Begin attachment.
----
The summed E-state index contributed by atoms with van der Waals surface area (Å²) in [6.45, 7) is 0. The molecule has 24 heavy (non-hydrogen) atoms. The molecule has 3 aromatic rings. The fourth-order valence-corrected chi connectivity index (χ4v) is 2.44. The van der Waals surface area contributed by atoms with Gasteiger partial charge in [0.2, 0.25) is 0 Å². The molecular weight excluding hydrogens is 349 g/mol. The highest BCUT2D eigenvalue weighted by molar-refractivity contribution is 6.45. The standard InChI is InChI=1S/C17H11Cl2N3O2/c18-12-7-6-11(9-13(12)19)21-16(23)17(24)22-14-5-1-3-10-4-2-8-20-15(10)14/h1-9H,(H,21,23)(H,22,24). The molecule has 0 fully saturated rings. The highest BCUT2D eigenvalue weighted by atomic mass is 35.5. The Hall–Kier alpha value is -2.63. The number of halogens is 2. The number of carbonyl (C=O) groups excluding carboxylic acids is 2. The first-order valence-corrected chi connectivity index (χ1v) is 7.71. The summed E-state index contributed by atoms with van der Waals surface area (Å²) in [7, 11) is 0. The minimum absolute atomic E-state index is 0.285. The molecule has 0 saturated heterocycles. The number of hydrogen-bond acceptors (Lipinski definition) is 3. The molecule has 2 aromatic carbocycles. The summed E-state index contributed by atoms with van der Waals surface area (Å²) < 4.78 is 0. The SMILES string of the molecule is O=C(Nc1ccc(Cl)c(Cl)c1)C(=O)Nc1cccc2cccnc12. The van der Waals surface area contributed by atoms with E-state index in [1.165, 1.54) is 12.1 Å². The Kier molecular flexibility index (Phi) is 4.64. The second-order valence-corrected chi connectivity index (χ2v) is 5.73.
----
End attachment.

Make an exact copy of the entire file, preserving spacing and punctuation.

The summed E-state index contributed by atoms with van der Waals surface area (Å²) in [6.45, 7) is 0. The molecule has 24 heavy (non-hydrogen) atoms. The molecule has 3 aromatic rings. The fourth-order valence-corrected chi connectivity index (χ4v) is 2.44. The van der Waals surface area contributed by atoms with Gasteiger partial charge in [0.2, 0.25) is 0 Å². The molecular weight excluding hydrogens is 349 g/mol. The highest BCUT2D eigenvalue weighted by molar-refractivity contribution is 6.45. The standard InChI is InChI=1S/C17H11Cl2N3O2/c18-12-7-6-11(9-13(12)19)21-16(23)17(24)22-14-5-1-3-10-4-2-8-20-15(10)14/h1-9H,(H,21,23)(H,22,24). The molecule has 0 fully saturated rings. The highest BCUT2D eigenvalue weighted by atomic mass is 35.5. The Hall–Kier alpha value is -2.63. The number of halogens is 2. The number of carbonyl (C=O) groups excluding carboxylic acids is 2. The first-order valence-corrected chi connectivity index (χ1v) is 7.71. The summed E-state index contributed by atoms with van der Waals surface area (Å²) in [7, 11) is 0. The minimum absolute atomic E-state index is 0.285. The molecule has 0 saturated heterocycles. The number of hydrogen-bond acceptors (Lipinski definition) is 3. The molecule has 2 aromatic carbocycles. The summed E-state index contributed by atoms with van der Waals surface area (Å²) < 4.78 is 0. The SMILES string of the molecule is O=C(Nc1ccc(Cl)c(Cl)c1)C(=O)Nc1cccc2cccnc12. The van der Waals surface area contributed by atoms with E-state index in [1.165, 1.54) is 12.1 Å². The Kier molecular flexibility index (Phi) is 4.64. The second-order valence-corrected chi connectivity index (χ2v) is 5.73.